Rome's Colosseum and Pantheon. Timeless Pompeii. The birthplace of the Olympics. The Theater at Ephesus. Greek island-hopping. Hiking, swimming. Athens and the Acropolis. There is something for everyone on this multi-generational program.
Join fellow Princetonians June 21 – July 2, 2012, as you gather family and friends to introduce them to the ancient cities and idyllic islands that have been central throughout millennia. Aboard the all-suite Corinthian II, embark on a voyage between two iconic capitals, Rome and Athens, by way of a host of sites well known in myth, literature, and history. Discover Olympia, birthplace of the ancient Olympic Games and become enchanted by Crete's Minoan Palace of Knossos. On the cliffs of Santorini, see artifacts from Akrotiri, an ancient town buried—and, like Pompeii, preserved by—the pumice and ash of a volcanic eruption centuries ago. Explore the fortified town of Rhodes, one of Europe's best-preserved medieval cities. Conclude in Athens, a city capturing the best of the ancient and modern worlds. Youth education counselors will lead the Young Explorers Program, a series of educational and recreational activities developed to enhance children's appreciation of the sites visited, while scholarly lectures will captivate more mature travelers.
Please note: Princeton travelers will be joined by those from the Smithsonian Institution.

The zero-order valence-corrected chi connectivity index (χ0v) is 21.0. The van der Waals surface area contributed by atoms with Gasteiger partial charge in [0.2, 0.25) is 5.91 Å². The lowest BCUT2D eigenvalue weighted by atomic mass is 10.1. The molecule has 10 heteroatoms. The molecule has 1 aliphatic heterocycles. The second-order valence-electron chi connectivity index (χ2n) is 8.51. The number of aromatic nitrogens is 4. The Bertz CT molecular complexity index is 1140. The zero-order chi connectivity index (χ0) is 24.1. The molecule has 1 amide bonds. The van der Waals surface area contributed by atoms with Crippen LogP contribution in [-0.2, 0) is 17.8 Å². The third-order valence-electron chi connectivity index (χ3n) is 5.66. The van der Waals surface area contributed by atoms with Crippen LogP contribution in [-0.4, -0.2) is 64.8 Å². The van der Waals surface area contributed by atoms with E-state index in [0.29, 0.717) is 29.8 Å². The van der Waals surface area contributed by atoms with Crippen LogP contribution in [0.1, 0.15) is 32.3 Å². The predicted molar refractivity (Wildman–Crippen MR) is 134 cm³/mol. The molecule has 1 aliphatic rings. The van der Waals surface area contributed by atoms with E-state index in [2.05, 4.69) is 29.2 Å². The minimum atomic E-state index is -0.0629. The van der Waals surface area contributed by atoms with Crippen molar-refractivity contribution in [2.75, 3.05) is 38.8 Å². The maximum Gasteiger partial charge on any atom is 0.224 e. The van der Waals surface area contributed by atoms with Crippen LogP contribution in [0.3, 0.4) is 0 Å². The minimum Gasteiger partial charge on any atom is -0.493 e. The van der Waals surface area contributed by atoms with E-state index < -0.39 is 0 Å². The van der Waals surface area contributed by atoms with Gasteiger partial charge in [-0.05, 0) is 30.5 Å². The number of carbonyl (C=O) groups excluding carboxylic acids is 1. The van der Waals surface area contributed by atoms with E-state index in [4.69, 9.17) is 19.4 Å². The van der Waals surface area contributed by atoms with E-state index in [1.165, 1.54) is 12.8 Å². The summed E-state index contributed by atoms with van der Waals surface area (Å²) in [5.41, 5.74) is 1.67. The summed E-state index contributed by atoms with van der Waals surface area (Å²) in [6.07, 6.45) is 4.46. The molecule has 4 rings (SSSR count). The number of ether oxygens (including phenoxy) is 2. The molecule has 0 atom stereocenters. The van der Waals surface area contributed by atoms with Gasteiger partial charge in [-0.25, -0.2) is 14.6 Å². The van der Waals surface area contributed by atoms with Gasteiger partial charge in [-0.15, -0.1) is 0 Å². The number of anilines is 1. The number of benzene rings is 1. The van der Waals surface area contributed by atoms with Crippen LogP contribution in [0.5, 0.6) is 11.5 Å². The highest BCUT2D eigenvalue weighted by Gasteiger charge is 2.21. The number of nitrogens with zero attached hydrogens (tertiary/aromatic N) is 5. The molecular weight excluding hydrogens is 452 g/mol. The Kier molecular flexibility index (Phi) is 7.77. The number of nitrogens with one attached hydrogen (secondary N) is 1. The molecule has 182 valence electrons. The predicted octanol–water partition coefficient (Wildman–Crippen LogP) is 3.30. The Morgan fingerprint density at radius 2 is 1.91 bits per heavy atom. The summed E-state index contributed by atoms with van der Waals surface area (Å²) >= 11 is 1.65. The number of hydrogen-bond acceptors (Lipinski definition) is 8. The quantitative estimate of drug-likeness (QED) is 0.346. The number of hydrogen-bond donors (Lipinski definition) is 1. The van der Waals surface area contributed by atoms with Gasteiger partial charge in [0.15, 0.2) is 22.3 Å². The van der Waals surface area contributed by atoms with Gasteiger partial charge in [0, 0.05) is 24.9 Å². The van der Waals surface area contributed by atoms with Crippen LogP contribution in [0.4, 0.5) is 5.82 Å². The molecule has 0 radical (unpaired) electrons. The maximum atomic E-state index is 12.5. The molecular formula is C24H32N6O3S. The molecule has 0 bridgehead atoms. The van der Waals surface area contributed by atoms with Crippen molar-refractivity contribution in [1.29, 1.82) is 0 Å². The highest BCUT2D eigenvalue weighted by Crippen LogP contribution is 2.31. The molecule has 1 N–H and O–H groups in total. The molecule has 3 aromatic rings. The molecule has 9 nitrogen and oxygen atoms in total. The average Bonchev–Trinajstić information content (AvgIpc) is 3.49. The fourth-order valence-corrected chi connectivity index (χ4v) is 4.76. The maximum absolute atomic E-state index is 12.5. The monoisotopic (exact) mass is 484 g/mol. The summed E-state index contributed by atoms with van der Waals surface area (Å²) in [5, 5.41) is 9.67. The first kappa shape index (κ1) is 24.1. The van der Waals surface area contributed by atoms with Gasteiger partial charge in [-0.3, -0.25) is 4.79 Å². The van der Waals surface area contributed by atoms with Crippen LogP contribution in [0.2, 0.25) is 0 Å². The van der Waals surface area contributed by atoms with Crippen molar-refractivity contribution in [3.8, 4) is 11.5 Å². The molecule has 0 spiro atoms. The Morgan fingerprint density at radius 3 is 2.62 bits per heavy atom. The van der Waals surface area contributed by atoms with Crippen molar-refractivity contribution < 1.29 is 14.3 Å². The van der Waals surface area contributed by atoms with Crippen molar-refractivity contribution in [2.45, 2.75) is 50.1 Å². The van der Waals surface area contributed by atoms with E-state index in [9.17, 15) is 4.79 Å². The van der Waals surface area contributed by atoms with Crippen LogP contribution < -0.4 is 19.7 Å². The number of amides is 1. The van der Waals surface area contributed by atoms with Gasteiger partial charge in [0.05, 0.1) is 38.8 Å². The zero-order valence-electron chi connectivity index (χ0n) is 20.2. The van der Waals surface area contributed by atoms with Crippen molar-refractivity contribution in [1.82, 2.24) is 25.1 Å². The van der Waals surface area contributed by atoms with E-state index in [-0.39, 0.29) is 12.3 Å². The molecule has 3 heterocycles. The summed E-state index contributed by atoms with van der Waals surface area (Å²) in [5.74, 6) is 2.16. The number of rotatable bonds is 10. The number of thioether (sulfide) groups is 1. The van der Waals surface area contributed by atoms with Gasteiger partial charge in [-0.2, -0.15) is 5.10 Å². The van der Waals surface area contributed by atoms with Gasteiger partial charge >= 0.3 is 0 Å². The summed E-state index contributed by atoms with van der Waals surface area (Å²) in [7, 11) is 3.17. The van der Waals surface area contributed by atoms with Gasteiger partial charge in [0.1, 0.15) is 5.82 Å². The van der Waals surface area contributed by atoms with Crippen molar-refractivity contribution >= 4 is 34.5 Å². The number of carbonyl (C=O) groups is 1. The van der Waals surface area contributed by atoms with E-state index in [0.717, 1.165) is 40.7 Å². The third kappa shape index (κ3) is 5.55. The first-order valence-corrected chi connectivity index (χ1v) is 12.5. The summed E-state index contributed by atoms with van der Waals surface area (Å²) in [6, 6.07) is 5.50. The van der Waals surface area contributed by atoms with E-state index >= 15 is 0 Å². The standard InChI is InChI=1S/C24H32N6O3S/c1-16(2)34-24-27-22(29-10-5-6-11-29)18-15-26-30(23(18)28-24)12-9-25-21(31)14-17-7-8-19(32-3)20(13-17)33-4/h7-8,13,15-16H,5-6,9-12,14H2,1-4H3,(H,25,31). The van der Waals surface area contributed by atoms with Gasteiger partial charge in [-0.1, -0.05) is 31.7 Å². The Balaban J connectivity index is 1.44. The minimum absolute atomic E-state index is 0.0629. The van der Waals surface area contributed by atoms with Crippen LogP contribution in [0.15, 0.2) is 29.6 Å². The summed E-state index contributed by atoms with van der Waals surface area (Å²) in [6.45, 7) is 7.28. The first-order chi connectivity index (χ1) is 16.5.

About the Study Leader
Yelena Baraz, Assistant Professor of Classics at Princeton University, will serve as Princeton Study Leader on this Journey.
A specialist in Latin literature and Roman cultural history, Yelena Baraz teaches Latin language and literature at all levels at Princeton. She is largely interested in how literary texts shape, and are in turn shaped by, social and cultural forces. Her first book is on Cicero's philosophical works as a cultural project (Princeton University Press, Spring 2012), while her newest project explores the meaning of pride and related concepts in Roman society across periods and genres. Prior to coming to Princeton in 2007, she taught at Trinity College and held a fellowship at the Thesaurus Linguae Latinae in Munich. The mother of twin daughters, she earned her Ph.D. from UC Berkeley.
During this Journey, Professor Baraz will speak on a variety of aspects of Ancient Rome, including the philosophers of the time and daily life in ancient Roman towns. She will also be available to guide travelers through a bit of the Homer's Odyssey while this modern-day odyssey unfolds. Her talks will be complemented by those of other scholars accompanying this program.